Nikki Giovanni mixes it up in ‘Chasing Utopia’
“A poem is not so much read as navigated,” Nikki Giovanni writes in “Chasing Utopia” (Morrow: 144 pp., $19.99). “We go from point to point discovering a new horizon, a shift of light or laughter, an exhilaration of newness that we had missed before. Even familiar, or perhaps especially familiar, poems bring the excitement of first nighters, first encounters, first love … when viewed and reviewed.”
That’s a pretty good description of what Giovanni is up to in this book, which is marked by her signature blend of toughness and accessibility, engagement in the private and the public sphere. At the same time, she is doing something different here, mixing prose and poetry to create what she calls “A Hybrid,” a collection that blurs the lines of content and form.
“Chasing Utopia” is intimate, personal, what we might call a commonplace book, blending memories, reflections, even recipes. At its center is the notion of family — Giovanni’s parents, her aunts, her son — an ideal of domesticity. “I used to watch / my mother cook,” she writes, “she would invariably sigh / a little sigh then light / a cigarette // since no one smokes / anymore Beans / have not tasted as good // I have her sigh / and stack of spices.”
This is not major Giovanni; only occasionally (as in a poem written to commemorate the 200th birthday of Abraham Lincoln) does she invoke a world more expansive than the one we make at home. And yet, in its particularity, its informality, “Chasing Utopia” continually reminds us of what’s important: the connections we develop with those we love.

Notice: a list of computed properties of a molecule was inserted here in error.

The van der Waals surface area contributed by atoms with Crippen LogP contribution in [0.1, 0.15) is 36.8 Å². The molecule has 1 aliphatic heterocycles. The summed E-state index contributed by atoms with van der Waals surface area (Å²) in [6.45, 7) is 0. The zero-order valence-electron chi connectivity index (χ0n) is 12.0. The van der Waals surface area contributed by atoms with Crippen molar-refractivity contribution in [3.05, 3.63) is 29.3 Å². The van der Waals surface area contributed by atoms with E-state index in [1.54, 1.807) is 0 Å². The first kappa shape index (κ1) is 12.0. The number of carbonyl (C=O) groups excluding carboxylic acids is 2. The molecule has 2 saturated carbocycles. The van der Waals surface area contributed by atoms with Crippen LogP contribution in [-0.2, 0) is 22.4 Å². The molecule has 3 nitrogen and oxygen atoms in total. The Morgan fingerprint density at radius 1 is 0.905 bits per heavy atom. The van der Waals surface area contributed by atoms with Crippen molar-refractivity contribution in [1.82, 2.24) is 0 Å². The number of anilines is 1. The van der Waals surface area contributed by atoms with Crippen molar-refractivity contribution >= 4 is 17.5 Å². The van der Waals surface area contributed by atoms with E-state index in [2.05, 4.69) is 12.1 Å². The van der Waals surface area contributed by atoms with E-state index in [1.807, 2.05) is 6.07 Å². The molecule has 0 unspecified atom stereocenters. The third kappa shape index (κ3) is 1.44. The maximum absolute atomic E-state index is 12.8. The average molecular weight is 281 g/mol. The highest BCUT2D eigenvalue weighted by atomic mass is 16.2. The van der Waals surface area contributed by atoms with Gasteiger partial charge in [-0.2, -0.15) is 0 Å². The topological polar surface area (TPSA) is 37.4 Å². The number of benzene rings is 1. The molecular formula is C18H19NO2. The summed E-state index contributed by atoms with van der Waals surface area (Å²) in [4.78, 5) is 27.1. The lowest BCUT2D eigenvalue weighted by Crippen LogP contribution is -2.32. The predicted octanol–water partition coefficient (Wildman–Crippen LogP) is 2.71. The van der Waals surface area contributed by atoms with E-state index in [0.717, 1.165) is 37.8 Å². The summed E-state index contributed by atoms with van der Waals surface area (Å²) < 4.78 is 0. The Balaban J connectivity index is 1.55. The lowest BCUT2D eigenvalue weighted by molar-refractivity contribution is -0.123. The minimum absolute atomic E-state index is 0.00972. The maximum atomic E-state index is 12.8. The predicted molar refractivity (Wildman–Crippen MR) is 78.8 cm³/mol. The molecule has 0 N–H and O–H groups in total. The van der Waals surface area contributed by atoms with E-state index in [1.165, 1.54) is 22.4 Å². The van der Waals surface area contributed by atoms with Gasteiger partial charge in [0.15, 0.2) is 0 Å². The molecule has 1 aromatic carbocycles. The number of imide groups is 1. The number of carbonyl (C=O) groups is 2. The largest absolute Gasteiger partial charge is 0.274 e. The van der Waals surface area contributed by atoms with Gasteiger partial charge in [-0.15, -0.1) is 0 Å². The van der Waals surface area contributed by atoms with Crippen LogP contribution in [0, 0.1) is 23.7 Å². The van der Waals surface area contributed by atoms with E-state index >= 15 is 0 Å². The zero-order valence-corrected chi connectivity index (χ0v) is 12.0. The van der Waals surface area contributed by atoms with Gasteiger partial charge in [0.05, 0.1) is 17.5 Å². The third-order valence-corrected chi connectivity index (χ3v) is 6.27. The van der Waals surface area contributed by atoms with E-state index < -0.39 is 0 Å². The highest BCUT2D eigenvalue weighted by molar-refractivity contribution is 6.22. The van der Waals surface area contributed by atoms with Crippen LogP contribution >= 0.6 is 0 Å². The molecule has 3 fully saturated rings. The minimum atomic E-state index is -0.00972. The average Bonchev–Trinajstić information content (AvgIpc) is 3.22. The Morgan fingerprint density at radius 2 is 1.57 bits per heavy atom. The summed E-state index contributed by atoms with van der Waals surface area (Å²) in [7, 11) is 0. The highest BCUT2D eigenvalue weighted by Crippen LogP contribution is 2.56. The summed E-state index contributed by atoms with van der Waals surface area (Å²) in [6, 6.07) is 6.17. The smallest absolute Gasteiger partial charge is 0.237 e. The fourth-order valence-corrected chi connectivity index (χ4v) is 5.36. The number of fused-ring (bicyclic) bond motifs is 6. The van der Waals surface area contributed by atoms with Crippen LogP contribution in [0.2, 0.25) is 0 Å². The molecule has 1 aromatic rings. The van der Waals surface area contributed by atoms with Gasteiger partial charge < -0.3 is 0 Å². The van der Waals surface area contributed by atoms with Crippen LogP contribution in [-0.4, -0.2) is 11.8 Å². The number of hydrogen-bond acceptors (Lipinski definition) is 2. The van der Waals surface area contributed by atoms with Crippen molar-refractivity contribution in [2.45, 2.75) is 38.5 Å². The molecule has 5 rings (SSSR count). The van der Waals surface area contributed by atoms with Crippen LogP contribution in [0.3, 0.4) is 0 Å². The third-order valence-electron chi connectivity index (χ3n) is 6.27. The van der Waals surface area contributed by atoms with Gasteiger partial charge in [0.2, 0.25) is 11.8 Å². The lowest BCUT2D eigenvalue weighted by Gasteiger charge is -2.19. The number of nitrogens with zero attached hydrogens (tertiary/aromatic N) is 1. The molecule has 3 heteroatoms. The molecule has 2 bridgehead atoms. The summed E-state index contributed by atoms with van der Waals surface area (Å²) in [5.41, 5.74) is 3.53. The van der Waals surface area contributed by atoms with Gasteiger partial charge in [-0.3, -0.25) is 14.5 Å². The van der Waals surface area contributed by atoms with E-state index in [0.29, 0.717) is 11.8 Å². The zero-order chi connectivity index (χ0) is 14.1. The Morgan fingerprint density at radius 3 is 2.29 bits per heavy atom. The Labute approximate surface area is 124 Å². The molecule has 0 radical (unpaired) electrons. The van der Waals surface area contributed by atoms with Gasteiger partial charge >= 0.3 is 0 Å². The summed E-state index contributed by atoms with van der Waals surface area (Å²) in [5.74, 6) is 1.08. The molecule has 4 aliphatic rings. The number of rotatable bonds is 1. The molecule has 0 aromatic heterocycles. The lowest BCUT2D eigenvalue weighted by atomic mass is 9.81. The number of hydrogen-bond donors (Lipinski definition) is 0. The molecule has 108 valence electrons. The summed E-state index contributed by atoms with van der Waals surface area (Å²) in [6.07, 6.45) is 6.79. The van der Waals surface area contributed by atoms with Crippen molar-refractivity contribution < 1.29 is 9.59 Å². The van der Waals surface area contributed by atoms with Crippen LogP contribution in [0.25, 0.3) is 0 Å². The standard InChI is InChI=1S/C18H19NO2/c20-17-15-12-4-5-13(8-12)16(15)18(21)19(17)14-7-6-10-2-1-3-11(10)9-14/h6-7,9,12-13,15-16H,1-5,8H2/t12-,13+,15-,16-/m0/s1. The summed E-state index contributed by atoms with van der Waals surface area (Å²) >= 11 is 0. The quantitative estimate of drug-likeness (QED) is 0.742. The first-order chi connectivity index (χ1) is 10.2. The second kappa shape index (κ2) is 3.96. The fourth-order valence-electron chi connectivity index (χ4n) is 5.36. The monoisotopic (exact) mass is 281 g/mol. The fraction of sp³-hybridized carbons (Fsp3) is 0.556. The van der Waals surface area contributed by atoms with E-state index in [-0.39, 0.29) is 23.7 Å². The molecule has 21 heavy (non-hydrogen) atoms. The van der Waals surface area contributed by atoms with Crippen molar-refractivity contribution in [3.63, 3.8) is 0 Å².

“I am at that point,” she writes, “In life / When I reread / Old books / Bake my mother’s favorite recipes / Snuggle with a sneezy quilt / Listen to my old rock and roll records / Feel comfortable / And comforted in my old nearly ragged bathrobe.” These, Giovanni wants us to understand, are the things that resonate, the things that root us, the things that make us who we are.
“I think / our job is to tell / the truth as we see it don’t you,” she asks in “Werewolf Avoidance,” and the sneaky beauty of this book is to find such truth in the smallest moments, the ones we often overlook.
At times, this involves fear, dread even: “When my phone trembles / After midnight,” she whispers, “I take / A deep breath / Reach for my glasses / Think of my son // And I Pray.” But even in the midst of that, Giovanni maintains her faith — not that everything will work out but that, in spite of it all and for a while only, we will survive.
In that sense, “Chasing Utopia” wears its intentions lightly; the title has to do with the search for a brand of beer, after all.
Still, even at her softest, her most glancing, Giovanni never looks away from what matters most, which is our ability to look out for one another. “We need to watch / For the scared and the vulnerable,” she warns. “One day it may be / Us.”
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